Anti-Brexit Members of Parliament have lavished praise on Prime Minister Theresa May as she defended her ‘Chequers Agreement’ which would see the UK remain effectively tied to the European Union after Brexit.
During an address of the House of Commons by the Prime Minister on Monday afternoon, Liberal Democrat leader Vince Cable — who called the June 23rd, 2016, vote to leave the EU “white nostalgia” — congratulated Mrs May for the White Paper which could put a post-Brexit bilateral free trade deal with the United States at stake.
“I congratulate the Prime Minister for effectively ‘killing off’ the United States/UK trade agreement by agreeing to retain EU regulatory convergence which of course the Americans cannot accept,” said the MP for Twickenham.
“Could I echo the calls she’s just heard that now she has lost the support of the Brexit fundamentalists, now is the time to have a national consensus and a majority of the House who do support retaining membership of the Customs Union and Single Market,” he added, which would tie the UK to the uncontrolled mass migration of people from the bloc as well as hampering the UK from signing free trade deals with other nations.
Anyone in doubt of the nature of @theresa_may 's proposal should watch now her statement to the House.
— Ben Harris-Quinney (@B_HQ) July 9, 2018
May’s fellow Conservative and Remainer Anna Soubry — who helped launch a cross-party campaign to push for a second referendum — “commended” the Prime Minister “for this plan, and in particular, can I congratulate her for her leadership”, adding that Mrs May was moving in the right direction.
Tory grandee Ken Clarke also “warmly congratulat[ed] the Prime Minister on the progress she made at the weekend at Chequers”, and Chancellor of the Exchequer Philip Hammond tweeted that May’s soft Brexit plan has his “full support”.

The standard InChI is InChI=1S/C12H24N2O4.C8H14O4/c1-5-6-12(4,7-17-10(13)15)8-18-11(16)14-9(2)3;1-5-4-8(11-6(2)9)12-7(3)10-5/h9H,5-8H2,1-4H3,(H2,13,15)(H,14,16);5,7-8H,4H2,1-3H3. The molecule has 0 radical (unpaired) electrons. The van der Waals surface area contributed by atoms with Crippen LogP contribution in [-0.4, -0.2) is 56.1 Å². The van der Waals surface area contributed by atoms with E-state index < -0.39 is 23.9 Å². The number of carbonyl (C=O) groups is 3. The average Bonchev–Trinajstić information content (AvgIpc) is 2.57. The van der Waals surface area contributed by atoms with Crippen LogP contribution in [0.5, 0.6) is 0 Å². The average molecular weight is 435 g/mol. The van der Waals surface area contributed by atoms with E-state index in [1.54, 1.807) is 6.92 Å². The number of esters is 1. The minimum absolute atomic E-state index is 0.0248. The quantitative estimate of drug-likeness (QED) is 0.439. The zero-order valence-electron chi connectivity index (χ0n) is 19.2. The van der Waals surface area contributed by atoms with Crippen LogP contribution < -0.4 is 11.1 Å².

— Philip Hammond (@PhilipHammondUK) July 9, 2018
Other Remainers saw the Chequers Agreement as a foot in the door to either a second referendum, retaining a close union with the EU, or stopping Brexit altogether, with Labour MP Ben Bradshaw MP calling for a vote on the final deal — a second referendum by any other name — and Tony Blair’s former spin doctor Alistair Campbell later calling for a public vote on the final Brexit deal.
However, campaigners for a clean Brexit told the Prime Minister that the ‘third way’ proposals were a betrayal of Brexit and of the 17.4 million Britons who voted Leave.
— Sky News (@SkyNews) July 9, 2018
Conservative MP Peter Bone said that Tory activists in his constituency of Wellingborough felt “betrayed” and for the first time in ten years refused to go out and campaign for the party.
And Conservative Andrea Jenkyns — who recently resigned as a ministerial aide in order to speak more freely about Brexit — told the House that “within 46 hours of the Prime Minister’s statement, I had received over 300 emails” from her Morley and Outwood constituents, “disheartened, dismayed, and telling me that democracy is dead”.
WATCH | "Within 48 hours of the prime minister's statement I received over 300 emails dishearted, dismayed, and telling me that democracy is dead" @andreajenkyns
— Leave.EU (@LeaveEUOfficial) July 9, 2018
Significantly, three Brexit-supporting ministers have so far resigned from Mrs May’s Cabinet with David Davis and Steve Baker resigning as Brexit secretary and under-secretary for Department for Exiting the European Union, respectively, on Sunday night and Boris Johnson stepping down as foreign secretary on Monday.
Politicians come and go but the problems they have created for people remain. I can only regret that the idea of #Brexit has not left with Davis and Johnson. But…who knows?
— Donald Tusk (@eucopresident) July 9, 2018
Chairman of the pro-Brexit, conservative think tank the Bow Group Ben Harris-Quinney told Breitbart London: “If you are puzzling over the small print in May’s proposal just look at how happy the Remainers are and how angry the Brexiteers are.
“Anna Soubry and Nicholas Soames praising May tells the story better than anyone else could.
“This is a soft Brexit deal to leave the constraints of the EU in name only. Boris Johnson, David Davis, and Steve Baker were right to resign and I caution any Brexiteer who supports it, they will be trading favour with a short-term Government over the long-term support of their base.”
— Bow Group (@bowgroup) July 9, 2018